And we know from the book of Exodus that “God divided the waters to allow the people to pass from slavery to freedom.” (Exodus 14-15)

God continues to liberate us from bondage to slavery.

God calls us forth from our own fears into his wonderful light.

So often we get stuck in our fears while God is calling us to the freedom of his love.

We are always living with God in whom we live, move, and have our being.


We can easily forget our life in God and get trapped in our own heads with its storms and the tribulations of our own lives.

As Caryll Houselander wrote decades ago: ”There is only one cure for fear — trust in God.”

Now so often that trust is easier said than done. To trust in God is to take a leap of faith. Faith at its root is the capacity for love.

The capacity to experience God’s bounteous love and to share that love freely in return.

Thinking again of our Gospel and let us visualize the story of the calming of the sea from another vantage point.

Maybe Jesus wasn’t simply calming the chaotic waters of the sea of Galilee.

Let us imagine that Jesus is calming the turbulent reaction of those disciples and calling them to a calm mind.

“Quiet, be still.”

Maybe we can sit with those words on days when our lives seem like they are going to capsize:

During those moments, simply close your eyes and hear Jesus say to you as your fears seem to drown you in the waters ofdaily life:


“Quiet, be still.”


May God bless each of us in these beautiful summer days!


Much love,
Fr. Kevin

Fr. Kevin’s Column 6/20/21

Happy Father’s Day!

May those men who have loved us as our fathers and father figures receive love in return for all the love that they have shared with us. And may our fathers who have passed from this life to the next share life forever with our Eternal Father in Heaven. Of course, we will prayer for our dads this weekend and bless them for all the good that they have done for us.

In our second reading this week from St. Paul’s second letter to the Corinthians, we hear these words: “The love of Christ impels us…” St. Paul continues by telling us that because of what Christ has done for us by his life, death, resurrection, ascension, and the gift of the Holy Spirit, we no longer live for ourselves. This is such a challenge in our culture when we make the tragic mistake in thinking that we are the center of the universe. We have forgotten that God ought to be at the center of our lives just as God is at the center of each of our own hearts, whether we know it or not. Letting go of ourselves is only way to follow Christ. Jesus continually tells us to leave our selves behind as we take of our cross of discipleship. Jesus has shown us the path of leaving aside all those things that hinder us from experiencing Divine love as we journey into God.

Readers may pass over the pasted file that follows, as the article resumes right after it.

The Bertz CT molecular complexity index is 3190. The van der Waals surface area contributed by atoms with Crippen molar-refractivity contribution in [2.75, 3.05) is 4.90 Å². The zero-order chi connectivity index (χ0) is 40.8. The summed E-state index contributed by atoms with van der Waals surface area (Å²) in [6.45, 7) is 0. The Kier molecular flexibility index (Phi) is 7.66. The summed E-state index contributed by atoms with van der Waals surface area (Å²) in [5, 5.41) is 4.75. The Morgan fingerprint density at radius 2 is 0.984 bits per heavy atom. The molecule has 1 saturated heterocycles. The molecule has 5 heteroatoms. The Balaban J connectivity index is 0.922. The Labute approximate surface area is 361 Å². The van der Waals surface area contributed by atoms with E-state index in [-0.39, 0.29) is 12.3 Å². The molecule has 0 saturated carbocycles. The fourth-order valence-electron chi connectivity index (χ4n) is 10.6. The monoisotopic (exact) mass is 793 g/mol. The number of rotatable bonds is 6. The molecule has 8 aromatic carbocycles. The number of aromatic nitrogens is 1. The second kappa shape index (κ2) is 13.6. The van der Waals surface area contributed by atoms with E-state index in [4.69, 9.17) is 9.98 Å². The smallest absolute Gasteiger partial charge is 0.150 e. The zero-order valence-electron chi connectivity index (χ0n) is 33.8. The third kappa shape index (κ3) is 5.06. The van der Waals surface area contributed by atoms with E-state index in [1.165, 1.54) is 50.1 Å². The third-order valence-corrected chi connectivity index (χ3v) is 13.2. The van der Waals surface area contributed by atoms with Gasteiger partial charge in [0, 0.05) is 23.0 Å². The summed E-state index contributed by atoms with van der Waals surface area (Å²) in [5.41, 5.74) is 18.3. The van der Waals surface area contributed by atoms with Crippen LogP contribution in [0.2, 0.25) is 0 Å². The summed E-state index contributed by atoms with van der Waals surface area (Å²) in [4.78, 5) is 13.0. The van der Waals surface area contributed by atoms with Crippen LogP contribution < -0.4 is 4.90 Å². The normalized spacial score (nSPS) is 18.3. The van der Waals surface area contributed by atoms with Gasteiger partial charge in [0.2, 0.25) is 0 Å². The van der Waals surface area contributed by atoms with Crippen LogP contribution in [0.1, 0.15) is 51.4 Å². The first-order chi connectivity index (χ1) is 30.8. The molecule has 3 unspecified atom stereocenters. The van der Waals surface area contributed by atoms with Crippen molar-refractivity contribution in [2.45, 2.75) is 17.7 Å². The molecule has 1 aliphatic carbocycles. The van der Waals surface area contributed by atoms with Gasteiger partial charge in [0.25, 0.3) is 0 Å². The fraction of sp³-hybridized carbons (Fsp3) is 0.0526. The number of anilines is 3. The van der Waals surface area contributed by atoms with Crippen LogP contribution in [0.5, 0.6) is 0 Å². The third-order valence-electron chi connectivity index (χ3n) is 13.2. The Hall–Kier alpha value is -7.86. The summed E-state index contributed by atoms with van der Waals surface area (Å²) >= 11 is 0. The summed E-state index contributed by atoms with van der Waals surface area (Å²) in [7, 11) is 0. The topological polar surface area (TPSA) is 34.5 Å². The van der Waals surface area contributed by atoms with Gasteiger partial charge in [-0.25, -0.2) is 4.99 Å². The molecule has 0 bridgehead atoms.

This Sunday, June 20th, is the June solstice. This is the beginning of summer based on the solar calendar, although many of us think of Memorial Day weekend as the beginning of our Michigan summer festivities. During the year of Michigan’s particular weather woes, I suspect that all of us look forward to summer days of warmth and sun. As we enjoy our time this summer, I would encourage all of us to take time for silence and stillness in our prayer. Lawrence S. Cunningham is a retired Professor of Theology at Notre Dame University. In his book, The Catholic Faith: An Introduction, he reminds us about the importance of silence in our lives and in our prayer:

“Silence, both external (a silent place) and internal (the quieting of the heart and mind), is a prerequisite to genuine prayer.

It is not simply a question of removing exterior noise but a disciplined willingness to shut off the distractions of the environment, even ‘good’ distractions, in order to listen to the promptings of God in the heart.

Silence, in the tradition of prayer, means nothing more than alertness or readiness to receive God; it is another form of saying ‘yes’ to the promptings of God’s self-gift.”